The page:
• Every Bible class becomes a quarry for living stone transformation.
  • Every children’s worker would say, “I have living stones all around me to polish and to smooth until each little child finds his place in God’s great living temple.”
  • And every worship service would be a time of suspense as we wait to see what God is doing to add more living stones to His temple.
  • Every missionary would be a stonemason sent to the ends of the earth in search of living stones for God’s temple.

Peter’s words also teach us something about the world.  The world stumbles over Jesus because it has no use for Him.  Notice how Peter describes it:

  1. The religious leaders (the builders) – they rejected Him.
  2. But God made Him the Savior of the world anyway.
  3. Christ causes men to stumble because they choose to disobey.
  4. End of v. 8 – Peter explains why unbelievers choose to disobey God – they were destined to do this.

We need to see the perfect balance in v. 8 – there is the human side (“they disobey the word”) and the divine side (“as they were destined to do”).  The human side we understand; but, it’s the divine side that bothers us.  We prefer not to spend much time with statements like this.

But, Peter wants to clearly state that unbelieving man cannot overturn God’s purposes.  The need this kind of reminder in our day!  Though people reject Jesus and crucify Him, nevertheless God makes His Son the cornerstone of the church and the capstone of salvation.

No unbeliever will ever be able to say, “Look at that, I messed up God’s plan.  God wanted me to be one of the “living stones” but I said no to Jesus and now there is a gaping hole in God’s building.”  We need to be absolutely sure that there are no gaping holes in God’s temple.  All those whom God has chosen will eventually be saved.  None of the elect will ever be lost.  And those who end up in hell will discover that though they chose to disobey, God has the final word.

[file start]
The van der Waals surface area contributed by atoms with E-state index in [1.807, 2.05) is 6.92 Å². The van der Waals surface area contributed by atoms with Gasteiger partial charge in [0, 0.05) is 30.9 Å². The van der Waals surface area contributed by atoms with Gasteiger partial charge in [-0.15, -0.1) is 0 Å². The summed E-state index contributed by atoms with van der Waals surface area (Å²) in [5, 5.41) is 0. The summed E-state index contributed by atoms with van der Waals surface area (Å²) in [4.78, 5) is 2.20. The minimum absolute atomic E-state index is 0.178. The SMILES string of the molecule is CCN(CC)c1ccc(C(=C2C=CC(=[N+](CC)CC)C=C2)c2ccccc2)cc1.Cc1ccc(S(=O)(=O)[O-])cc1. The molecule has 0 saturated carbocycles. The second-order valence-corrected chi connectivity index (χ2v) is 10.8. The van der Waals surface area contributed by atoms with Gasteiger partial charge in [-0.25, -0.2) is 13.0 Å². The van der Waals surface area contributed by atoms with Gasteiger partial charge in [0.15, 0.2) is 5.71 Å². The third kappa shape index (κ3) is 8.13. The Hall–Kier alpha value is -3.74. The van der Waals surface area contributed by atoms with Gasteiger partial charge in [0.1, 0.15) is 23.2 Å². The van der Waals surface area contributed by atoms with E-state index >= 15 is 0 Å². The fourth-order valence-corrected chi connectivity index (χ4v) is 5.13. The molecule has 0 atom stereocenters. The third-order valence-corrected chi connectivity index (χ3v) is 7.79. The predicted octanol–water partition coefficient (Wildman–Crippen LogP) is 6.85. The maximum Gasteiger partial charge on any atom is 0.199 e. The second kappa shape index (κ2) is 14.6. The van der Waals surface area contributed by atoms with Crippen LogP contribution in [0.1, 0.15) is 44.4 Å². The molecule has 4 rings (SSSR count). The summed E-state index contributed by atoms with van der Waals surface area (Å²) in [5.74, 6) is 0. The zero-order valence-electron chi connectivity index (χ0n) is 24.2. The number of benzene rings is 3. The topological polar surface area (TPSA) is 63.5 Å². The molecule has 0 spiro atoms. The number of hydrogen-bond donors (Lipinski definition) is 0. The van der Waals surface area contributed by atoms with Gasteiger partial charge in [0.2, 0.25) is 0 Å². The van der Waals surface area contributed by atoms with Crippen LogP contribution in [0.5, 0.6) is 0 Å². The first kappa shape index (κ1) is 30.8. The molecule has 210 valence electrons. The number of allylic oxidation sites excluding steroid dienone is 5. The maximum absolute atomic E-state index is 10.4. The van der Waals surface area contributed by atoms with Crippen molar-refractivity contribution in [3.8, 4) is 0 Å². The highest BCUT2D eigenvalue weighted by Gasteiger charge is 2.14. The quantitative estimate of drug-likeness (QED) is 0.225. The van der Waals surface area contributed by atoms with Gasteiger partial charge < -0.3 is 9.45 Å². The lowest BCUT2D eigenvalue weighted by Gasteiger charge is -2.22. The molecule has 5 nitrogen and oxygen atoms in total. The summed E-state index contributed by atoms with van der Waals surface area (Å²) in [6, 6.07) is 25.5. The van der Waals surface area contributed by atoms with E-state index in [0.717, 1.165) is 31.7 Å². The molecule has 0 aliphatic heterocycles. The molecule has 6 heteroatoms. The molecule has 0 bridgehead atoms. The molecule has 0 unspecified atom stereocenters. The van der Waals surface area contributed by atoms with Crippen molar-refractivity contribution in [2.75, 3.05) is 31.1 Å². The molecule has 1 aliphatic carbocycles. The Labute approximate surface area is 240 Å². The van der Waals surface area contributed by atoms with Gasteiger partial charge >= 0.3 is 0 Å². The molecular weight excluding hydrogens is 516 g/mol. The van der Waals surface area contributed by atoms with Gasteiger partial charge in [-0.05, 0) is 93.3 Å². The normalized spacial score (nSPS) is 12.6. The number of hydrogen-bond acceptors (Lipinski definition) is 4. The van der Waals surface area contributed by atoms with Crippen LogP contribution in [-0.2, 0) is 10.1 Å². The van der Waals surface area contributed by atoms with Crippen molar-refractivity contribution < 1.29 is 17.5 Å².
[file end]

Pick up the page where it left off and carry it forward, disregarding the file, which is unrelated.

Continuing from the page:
There is a warning here that we must not miss.  The same stone that saves some causes others to stumble!  Three times in this passage Peter uses the word “precious” to describe Jesus.  But to the world Jesus is not precious at all.

You recognize the value of something just by checking popular opinion.  The world was wrong about Jesus 2,000 years ago, and the world is still wrong about him today.  You cannot be neutral about Jesus.  He will save you or he will judge you – there is no third option.

Since Jesus has been revealed from heaven, no one can avoid Him.  People try and that’s one reason unbelievers often get so frustrated.  They keep coming face to face with Jesus and they don’t know what to do with Him.  They stumble and fall over Him.

So, what/who is Jesus to you?  Is He your cornerstone or is He a stone you stumble over?  What foundation is your life built on?  Build your life on Jesus and you will never be disappointed and you will never be ashamed.

Who is Jesus?

  • He’s the living Stone.
  • He’s the cornerstone.
  • He’s the capstone.
  • And, He’s the stumbling stone.
  1. This is Us

This passage addresses who we are in a variety of ways:

  • 4 – we are the people who come to Christ by faith.
  • 5 – we are a spiritual house and a holy priesthood.
  • 6 – we are the ones who will never be put to shame.
  • 7 – we are the ones to whom Jesus is precious.
  • 9 – we are a chosen people, a royal priesthood, a holy nation, a people belonging to God.
  • 10 – we are the people of God who have received His great mercy.

This list is so incredible that it’s easy to get lost in the details.  Peter is giving us a clue about what is most important when He uses the term priesthood twice.  In v. 5 he calls us a “holy priesthood” and, in v. 9 he calls us a “royal priesthood.”

In the OT, God called the Levite men to serve Him as priests.  They had special privileges and special responsibilities.  They had many duties, but you could sum them up by saying they offered sacrifices before the Lord.